Exercise Furious Wolf runs twice a year and was first created in 2020. It is a JTAC specific exercise and this time involved exercising 38 JATCs from ten different nations currently serving with NATO in the Baltic region. The objective of the exercise is to enable the participants to train together and practice integrating aircraft with land components.
This chance to share tactics and experiences with other nations is extremely beneficial providing us the chance to maintain currency for ongoing Operations.
For this exercise, the British TACP created a battle lane on Estonia's South Tapa training area. Each team of JTACs was then embedded with a UK infantry section in a Warrior Armoured Fighting Vehicle from B Company, 1st Battalion, The Mercian Regiment, supported by a Challenger tank from the Royal Tank Regiment to carry out a battle run.
The scenario tested the JTACs ability to process information quickly to enable Close Air Support to be directed from the ground and attack the simulated enemy while still ensuring the safety of friendly forces near the enemy targets.
"Exercise Furious Wolf is an important opportunity to integrate training with all JTACs here in the Baltics," said Flight Lieutenant John Ennals, RAF Regiment, 3rd Royal Horse Artillery TACP. "This chance to share tactics and experiences with other nations is extremely beneficial providing us the chance to maintain currency for ongoing Operations."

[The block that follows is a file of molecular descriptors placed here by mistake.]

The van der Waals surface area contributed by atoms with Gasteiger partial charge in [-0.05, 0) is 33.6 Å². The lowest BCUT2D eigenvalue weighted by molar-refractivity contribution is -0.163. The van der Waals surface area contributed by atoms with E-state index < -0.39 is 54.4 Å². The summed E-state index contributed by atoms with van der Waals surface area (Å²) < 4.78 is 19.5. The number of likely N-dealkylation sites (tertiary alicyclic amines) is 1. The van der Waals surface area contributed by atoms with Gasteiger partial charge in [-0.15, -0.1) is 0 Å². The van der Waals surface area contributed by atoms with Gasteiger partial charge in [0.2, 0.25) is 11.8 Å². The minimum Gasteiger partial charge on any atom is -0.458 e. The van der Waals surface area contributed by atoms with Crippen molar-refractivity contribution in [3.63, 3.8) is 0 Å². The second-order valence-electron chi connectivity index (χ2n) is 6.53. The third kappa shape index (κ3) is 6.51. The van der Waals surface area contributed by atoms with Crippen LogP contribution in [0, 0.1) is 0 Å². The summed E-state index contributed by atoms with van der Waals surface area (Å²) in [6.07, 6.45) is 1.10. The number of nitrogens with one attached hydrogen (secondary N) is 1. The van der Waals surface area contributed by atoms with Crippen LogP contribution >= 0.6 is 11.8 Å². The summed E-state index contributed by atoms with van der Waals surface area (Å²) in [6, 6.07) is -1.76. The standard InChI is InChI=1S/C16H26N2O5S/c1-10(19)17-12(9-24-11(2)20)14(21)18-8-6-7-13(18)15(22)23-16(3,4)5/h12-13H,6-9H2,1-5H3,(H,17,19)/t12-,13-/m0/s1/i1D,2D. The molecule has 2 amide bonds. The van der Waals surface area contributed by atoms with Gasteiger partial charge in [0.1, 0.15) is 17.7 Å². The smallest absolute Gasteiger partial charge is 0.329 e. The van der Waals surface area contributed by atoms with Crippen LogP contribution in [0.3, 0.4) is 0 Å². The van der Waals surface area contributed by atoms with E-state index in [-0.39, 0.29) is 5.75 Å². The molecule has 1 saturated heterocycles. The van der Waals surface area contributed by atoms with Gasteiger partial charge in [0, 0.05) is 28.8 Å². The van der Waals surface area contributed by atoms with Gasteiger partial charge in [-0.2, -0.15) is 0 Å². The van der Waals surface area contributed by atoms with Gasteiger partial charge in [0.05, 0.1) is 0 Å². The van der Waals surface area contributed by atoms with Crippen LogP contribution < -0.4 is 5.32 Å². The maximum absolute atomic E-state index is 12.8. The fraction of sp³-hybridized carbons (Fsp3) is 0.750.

During the exercise, the 3rd Royal Horse Artillery who defended their 105 light guns played the 'enemy' forces. Stormer vehicles from 12 Regiment Royal Artillery provide a surface to air threat that delivers an extra dynamic to test the JTACs and French tanks from the 12th Cuirassiers Squadron that forms part of the British-led Armoured Battlegroup.
The Estonian Air force provided the aircraft for the exercise and aircraft from the Spanish and Italian NATO Baltic Air Policing detachments.
After the battle runs during the exercise, the JTACs also visited the Italian Air Force pilots who are currently conducting the Estonian element of the NATO Baltic Air Policing mission from Amari Airbase. At this meeting, the JTACs were able to discuss capabilities and tactics with the pilots to ensure Close Air Support is requested most efficiently.
"There have also been capability briefs around Tapa camp from all ground units for the visiting JTACs, so although many moving parts it has been a fantastic opportunity for all nations to share experiences as one," said Sergeant Dawson, the RAF Regiment second in command of the British TACP
"The Exercise was a huge success and a vast amount of training was completed during the weeklong exercise. It also offered the opportunity to build relations and contacts between the JTAC community which is vital for this ongoing multinational integration here," added Dawson.